Green Mountain Transit officials say a bus driver didn’t follow company protocol when he ejected students from his route last week, but his actions were not race-based.
Burlington School District officials met with the transit company Tuesday following Burlington mother Rebecca Mack’s viral Facebook post that claimed a bus driver forced only children of color to exit the bus for “singing and clapping.” Mack said the children, including two of her own, told her that white kids were allowed to remain seated.
The May 23 incident prompted the Burlington City Council to demand GMT attend its next meeting to explain what happened.
The footage shows bus No. 914 carrying a couple dozen children from Edmunds Elementary and Middle schools, the majority of them students of color. A group in the back begins chanting and banging on the windows soon after the bus departs shortly after 3 p.m. The driver, who identifies himself as Nate, tells them to stop.
About four minutes into the ride, the driver parks the bus, walks down the center aisle and says, “Everyone in the back — off” and then threatens to call the police if they don’t leave.
It’s chaotic and loud as the students protest, but they eventually go. The video shows students of all races among those ejected onto North Street. Some attempt to get back on. The driver is then seen attempting to reach GMT’s dispatch on his cell phone, marketing and public affairs manager Jamie Smith said.
The driver disconnects the call and returns to the front. One camera angle shows a white student who was kicked off the bus yell “faggot!” at the driver just before the bus pulls away. The students of all races give chase and follow the bus to its next stop, banging on the side walls. Children of color and white students remain on the bus.
GMT general manager Mark Sousa said the driver is on paid administrative leave while the company investigates. The driver has worked for GMT for several years and often picks up students on this same route, Sousa said.
"Looking at the video so many times, I can tell you that he did not follow several [protocols] and so we are going to look into that,” Sousa said. He declined to specify which rules the driver broke until the internal review is complete.
Erin Star Hughes
Burlington Superintendent Yaw Obeng watched the video Wednesday and agreed “this was not race-based at all,” Sousa said.
Later Wednesday, school district spokesperson Russ Elek released a statement about the incident.
"It would be unfair to conclude without a thorough investigation that the actions of the bus driver were based solely on racial bias," the statement says. "The bus driver did not follow GMT procedures for this type of scenario. And GMT reports that they have no procedures that would call for the removal of students off a bus."
Over the summer, GMT and the district will work on how to educate "students, parents, and drivers around safe and respectful behaviors and expectations," Elek's statement read.
Sousa acknowledged both sides have work to do: “Were there certain actions by the students that they're going to follow up on and look at? Absolutely. But on our end, we also have to follow up and look into our employees as well," he said.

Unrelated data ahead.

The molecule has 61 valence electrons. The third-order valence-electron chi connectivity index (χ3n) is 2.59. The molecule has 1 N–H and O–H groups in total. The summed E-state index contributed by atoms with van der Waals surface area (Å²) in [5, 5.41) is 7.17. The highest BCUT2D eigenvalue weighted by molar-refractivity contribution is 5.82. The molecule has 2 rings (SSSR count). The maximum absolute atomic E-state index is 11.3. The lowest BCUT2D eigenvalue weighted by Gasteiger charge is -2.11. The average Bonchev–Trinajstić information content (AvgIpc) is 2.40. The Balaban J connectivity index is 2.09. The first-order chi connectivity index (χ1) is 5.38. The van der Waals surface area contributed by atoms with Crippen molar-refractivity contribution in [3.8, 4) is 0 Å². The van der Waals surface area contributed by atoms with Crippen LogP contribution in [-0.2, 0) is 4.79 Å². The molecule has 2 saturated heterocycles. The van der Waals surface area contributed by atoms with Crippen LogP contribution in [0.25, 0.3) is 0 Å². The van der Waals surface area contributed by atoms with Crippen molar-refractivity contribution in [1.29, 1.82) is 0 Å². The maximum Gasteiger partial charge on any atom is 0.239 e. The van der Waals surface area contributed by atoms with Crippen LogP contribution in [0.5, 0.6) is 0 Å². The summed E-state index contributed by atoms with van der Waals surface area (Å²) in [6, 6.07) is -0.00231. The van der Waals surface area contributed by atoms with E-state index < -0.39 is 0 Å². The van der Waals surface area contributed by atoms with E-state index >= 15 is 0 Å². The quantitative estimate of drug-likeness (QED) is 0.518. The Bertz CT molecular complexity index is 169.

Sousa said operators receive diversity training annually, and Vermont State Police has trained all GMT operators on de-escalating rowdy situations.
"Definitely the steps weren’t taken to de-escalate that situation," Sousa said. “It’s not like they don’t have the tools to handle situations like this.”
A handful of community members attended the Burlington School District's Diversity, Equity & Inclusion Committee meeting Tuesday night and demanded repercussions for the driver, implicit bias training for all bus operators and justice for the students involved.
One parent, Erin Star Hughes, who has a son of African descent, said GMT should no longer transport Burlington students. Hughes, who had not seen the onboard video, said children can’t be blamed for the driver’s actions.
"They're children at 3 p.m. They've just gotten out of school. They're not really misbehaving. They just have all this energy,” Hughes said. “When a white boy does it, he's just being a kid, but when a black kid does it, the cops get called."
Mack told the committee she watched a video that a student took on the bus before the kids were kicked off. She had not seen the full onboard bus footage.
"They may not have been following exactly the bus rules at that moment ... to that I cannot speak,” Mack said. “But what I can tell you for sure is that they were beautiful, playful children. That's what I saw."
GMT board president Tom Chittenden
GMT board president Tom Chittenden apologized and committed to discussing the event at the next board meeting on June 18.
"I would never want any kid thrown off any bus anywhere in Vermont,” Chittenden said. “This is our top priority.”
Smith at GMT said the company takes racism allegations seriously, but she hadn’t seen any proof that the driver discriminated against one racial group.
“This is a really diverse group of students. I can pretty much say without a doubt I don't feel like it was racist,” Smith said. “It's pretty clear that he dismissed what he felt was a group that was distracting. He wasn't targeting students."
Burlington School District spokesperson Russ Elek did not immediately return a phone call for comment.